An interactive 3D simulation software platform gives surgical residents the unique opportunity to practice diagnostic and patient management skills, and then have their skills evaluated, according to a new study appearing in the August issue of the Journal of the American College of Surgeons. Using an online virtual world called Second Life™, a multidisciplinary team of researchers from Imperial College, St. Mary’s Hospital, London, UK, developed three virtual reality environments—a standard hospital ward, an intensive care unit, and an emergency room.The findings could help establish a new tool to assess and train surgical residents.

In addition to performing operations, surgeons must also effectively manage post-surgical patients in the emergency room, on the hospital floor unit, or in the intensive care unit. Until now, new doctors could only develop these skills by practicing directly on patients.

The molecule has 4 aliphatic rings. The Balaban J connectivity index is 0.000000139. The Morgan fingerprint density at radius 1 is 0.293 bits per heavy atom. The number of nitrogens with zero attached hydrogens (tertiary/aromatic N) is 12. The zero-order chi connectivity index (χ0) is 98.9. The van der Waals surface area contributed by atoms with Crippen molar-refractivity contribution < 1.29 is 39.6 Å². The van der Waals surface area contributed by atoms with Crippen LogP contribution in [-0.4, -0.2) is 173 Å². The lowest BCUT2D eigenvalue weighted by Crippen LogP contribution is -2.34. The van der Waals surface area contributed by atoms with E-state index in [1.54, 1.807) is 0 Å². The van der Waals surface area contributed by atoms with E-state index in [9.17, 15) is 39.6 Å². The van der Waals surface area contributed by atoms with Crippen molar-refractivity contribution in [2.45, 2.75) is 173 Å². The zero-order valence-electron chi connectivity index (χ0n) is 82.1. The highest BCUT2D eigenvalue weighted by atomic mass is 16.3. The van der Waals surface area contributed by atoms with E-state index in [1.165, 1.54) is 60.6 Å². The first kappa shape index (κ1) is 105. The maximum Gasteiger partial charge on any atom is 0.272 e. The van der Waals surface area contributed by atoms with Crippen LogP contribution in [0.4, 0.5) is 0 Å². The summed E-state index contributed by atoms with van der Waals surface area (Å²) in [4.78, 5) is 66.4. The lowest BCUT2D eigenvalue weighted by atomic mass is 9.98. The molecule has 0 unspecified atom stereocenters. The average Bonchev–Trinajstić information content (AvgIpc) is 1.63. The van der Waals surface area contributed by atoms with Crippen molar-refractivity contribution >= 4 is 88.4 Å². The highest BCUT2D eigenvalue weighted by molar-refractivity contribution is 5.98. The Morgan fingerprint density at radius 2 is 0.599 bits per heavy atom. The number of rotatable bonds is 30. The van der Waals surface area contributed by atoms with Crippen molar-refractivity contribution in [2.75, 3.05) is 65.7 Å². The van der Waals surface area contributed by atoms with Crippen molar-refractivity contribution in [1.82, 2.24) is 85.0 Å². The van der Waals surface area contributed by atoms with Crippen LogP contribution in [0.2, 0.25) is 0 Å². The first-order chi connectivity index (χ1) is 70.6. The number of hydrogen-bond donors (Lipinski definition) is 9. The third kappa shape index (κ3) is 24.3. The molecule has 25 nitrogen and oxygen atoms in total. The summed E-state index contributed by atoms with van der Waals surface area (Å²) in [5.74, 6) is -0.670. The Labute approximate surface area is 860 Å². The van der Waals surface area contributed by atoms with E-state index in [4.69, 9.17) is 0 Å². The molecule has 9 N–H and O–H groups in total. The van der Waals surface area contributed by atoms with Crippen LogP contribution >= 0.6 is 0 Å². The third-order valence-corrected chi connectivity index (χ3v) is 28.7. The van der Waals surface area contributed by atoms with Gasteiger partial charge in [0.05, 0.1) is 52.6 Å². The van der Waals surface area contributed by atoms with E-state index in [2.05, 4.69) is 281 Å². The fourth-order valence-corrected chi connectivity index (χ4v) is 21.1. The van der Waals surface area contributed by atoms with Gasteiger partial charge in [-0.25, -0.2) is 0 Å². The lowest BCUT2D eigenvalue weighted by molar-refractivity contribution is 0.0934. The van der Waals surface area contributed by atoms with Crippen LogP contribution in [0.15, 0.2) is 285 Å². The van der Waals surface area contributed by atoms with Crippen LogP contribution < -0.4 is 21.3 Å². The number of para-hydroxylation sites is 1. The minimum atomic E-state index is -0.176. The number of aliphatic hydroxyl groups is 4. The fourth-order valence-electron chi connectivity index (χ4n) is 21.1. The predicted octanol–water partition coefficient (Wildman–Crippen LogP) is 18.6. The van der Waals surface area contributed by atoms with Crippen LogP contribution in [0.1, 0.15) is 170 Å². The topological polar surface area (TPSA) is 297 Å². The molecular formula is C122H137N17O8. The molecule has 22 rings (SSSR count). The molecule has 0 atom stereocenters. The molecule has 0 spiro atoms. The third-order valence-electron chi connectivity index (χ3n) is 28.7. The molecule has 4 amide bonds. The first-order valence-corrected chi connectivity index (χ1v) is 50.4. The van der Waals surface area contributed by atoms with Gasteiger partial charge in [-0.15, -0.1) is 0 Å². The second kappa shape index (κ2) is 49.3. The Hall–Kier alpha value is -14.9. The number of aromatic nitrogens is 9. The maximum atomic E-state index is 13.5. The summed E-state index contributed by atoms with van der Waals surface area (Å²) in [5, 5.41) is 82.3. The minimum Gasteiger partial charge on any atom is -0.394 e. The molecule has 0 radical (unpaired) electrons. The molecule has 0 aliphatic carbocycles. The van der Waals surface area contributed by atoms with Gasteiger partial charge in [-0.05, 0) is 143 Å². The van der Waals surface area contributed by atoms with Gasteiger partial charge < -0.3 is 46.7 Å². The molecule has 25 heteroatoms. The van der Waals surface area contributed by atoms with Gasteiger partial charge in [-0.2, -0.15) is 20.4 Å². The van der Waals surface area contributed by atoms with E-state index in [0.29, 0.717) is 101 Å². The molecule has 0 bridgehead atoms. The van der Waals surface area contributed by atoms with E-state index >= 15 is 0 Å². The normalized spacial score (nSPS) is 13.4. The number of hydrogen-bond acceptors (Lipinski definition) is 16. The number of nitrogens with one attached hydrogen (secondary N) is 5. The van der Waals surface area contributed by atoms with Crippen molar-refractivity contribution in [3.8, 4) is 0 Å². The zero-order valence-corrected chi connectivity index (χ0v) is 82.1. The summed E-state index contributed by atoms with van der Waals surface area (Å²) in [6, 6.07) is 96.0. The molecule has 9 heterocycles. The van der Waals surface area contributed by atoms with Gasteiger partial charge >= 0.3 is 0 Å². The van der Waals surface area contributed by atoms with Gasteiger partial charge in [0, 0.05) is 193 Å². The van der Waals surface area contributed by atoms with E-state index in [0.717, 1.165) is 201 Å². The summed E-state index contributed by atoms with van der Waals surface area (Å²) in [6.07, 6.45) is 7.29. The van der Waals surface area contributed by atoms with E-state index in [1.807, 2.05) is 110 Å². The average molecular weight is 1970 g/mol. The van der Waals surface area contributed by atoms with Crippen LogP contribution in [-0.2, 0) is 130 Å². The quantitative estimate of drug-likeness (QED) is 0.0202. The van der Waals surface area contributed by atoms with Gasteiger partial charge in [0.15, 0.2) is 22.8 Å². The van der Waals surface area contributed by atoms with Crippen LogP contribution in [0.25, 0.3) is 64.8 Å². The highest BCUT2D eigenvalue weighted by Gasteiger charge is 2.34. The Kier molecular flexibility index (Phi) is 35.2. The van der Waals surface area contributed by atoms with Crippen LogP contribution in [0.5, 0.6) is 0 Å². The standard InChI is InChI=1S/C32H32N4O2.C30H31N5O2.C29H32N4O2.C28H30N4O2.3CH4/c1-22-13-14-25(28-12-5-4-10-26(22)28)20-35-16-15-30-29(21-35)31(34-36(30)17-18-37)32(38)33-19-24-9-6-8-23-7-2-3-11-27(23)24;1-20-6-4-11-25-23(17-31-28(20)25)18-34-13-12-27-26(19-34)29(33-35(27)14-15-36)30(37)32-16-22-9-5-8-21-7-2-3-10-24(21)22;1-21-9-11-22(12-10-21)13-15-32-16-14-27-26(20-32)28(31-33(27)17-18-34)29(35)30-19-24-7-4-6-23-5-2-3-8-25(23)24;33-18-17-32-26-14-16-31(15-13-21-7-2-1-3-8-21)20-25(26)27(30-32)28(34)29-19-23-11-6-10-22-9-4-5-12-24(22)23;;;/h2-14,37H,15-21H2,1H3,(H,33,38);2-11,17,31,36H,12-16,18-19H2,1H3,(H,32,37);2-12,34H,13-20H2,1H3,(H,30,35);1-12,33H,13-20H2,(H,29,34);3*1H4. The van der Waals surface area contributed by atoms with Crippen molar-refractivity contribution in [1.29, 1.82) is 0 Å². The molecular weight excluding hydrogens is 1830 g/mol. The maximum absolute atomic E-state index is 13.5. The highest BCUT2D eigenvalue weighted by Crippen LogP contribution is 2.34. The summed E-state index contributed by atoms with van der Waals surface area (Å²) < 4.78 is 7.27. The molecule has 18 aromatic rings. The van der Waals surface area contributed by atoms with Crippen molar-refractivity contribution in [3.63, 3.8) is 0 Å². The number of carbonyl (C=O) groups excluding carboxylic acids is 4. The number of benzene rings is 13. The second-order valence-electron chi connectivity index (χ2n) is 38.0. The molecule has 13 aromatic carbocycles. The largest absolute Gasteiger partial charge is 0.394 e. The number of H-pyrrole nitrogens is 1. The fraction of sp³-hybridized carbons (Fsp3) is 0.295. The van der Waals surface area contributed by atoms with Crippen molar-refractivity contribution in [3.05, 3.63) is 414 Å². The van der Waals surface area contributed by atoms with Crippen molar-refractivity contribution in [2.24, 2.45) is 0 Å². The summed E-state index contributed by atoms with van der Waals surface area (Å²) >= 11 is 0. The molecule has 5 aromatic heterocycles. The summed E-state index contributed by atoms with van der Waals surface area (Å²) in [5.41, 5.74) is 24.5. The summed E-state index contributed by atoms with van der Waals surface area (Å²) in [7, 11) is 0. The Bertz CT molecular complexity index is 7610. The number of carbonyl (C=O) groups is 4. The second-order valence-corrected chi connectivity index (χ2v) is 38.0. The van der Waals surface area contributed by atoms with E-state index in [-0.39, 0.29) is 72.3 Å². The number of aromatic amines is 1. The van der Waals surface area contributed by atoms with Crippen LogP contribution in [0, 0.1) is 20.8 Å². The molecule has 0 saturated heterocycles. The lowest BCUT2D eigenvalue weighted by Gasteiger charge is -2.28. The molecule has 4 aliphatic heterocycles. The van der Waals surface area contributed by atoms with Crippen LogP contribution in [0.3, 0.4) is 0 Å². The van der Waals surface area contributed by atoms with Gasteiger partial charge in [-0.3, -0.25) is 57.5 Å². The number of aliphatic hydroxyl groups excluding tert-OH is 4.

For the study, the scientists created modules for three common surgical scenarios: gastrointestinal bleeding, acute inflammation of the pancreas, and bowel obstruction. Each of these scenarios, which could be accessed through a laptop or personal computer, was designed to put the residents through their paces at three different levels of complexity.

The study involved 63 surgeons—including interns and junior and senior residents, as well as attending surgeons whose performance was used as a benchmark. Each surgeon assessed and managed a series of virtual patients via this 3D interactive surgical world. The process involved taking a patient history, performing a physical, interpreting labs, diagnosing the disease, using chest X rays and CT scans, and implementing an appropriate management plan.

Using a validated rating scale, researchers then evaluated and rated each surgeon’s performance for each case he or she performed. The results showed significant gaps in performance between interns and attending physicians, as well as between junior and senior residents.

In future research, surgical residents and interns will train on this program with the goal of using simulation training to help residents become more effective at managing patient safety.